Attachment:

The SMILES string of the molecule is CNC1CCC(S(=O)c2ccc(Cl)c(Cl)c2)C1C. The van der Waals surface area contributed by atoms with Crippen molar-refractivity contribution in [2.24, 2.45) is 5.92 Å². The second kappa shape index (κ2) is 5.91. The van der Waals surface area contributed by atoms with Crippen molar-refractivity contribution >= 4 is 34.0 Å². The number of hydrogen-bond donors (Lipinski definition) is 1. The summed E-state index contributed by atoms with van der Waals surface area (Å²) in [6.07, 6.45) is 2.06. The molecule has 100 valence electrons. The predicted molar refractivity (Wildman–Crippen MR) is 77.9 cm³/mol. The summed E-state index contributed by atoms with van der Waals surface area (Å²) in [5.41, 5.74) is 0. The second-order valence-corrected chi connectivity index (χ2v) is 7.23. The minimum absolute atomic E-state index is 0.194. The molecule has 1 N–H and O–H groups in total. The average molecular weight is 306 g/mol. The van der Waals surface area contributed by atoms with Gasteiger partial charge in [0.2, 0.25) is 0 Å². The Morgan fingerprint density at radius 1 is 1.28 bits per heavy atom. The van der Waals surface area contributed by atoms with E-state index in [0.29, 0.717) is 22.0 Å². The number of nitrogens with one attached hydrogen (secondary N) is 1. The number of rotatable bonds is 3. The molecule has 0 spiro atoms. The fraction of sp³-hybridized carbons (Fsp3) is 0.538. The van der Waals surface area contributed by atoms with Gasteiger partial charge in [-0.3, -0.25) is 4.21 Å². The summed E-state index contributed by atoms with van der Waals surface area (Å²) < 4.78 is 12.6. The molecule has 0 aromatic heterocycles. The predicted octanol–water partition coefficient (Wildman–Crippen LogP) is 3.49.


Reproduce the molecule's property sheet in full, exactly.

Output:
The SMILES string of the molecule is CNC1CCC(S(=O)c2ccc(Cl)c(Cl)c2)C1C. The van der Waals surface area contributed by atoms with Crippen molar-refractivity contribution in [2.24, 2.45) is 5.92 Å². The second kappa shape index (κ2) is 5.91. The van der Waals surface area contributed by atoms with Crippen molar-refractivity contribution >= 4 is 34.0 Å². The number of hydrogen-bond donors (Lipinski definition) is 1. The summed E-state index contributed by atoms with van der Waals surface area (Å²) in [6.07, 6.45) is 2.06. The molecule has 100 valence electrons. The predicted molar refractivity (Wildman–Crippen MR) is 77.9 cm³/mol. The summed E-state index contributed by atoms with van der Waals surface area (Å²) in [5.41, 5.74) is 0. The second-order valence-corrected chi connectivity index (χ2v) is 7.23. The minimum absolute atomic E-state index is 0.194. The molecule has 1 N–H and O–H groups in total. The average molecular weight is 306 g/mol. The van der Waals surface area contributed by atoms with Gasteiger partial charge in [0.2, 0.25) is 0 Å². The Morgan fingerprint density at radius 1 is 1.28 bits per heavy atom. The van der Waals surface area contributed by atoms with E-state index in [0.29, 0.717) is 22.0 Å². The number of nitrogens with one attached hydrogen (secondary N) is 1. The number of rotatable bonds is 3. The molecule has 0 spiro atoms. The fraction of sp³-hybridized carbons (Fsp3) is 0.538. The van der Waals surface area contributed by atoms with Gasteiger partial charge in [-0.3, -0.25) is 4.21 Å². The summed E-state index contributed by atoms with van der Waals surface area (Å²) < 4.78 is 12.6. The molecule has 0 aromatic heterocycles. The predicted octanol–water partition coefficient (Wildman–Crippen LogP) is 3.49.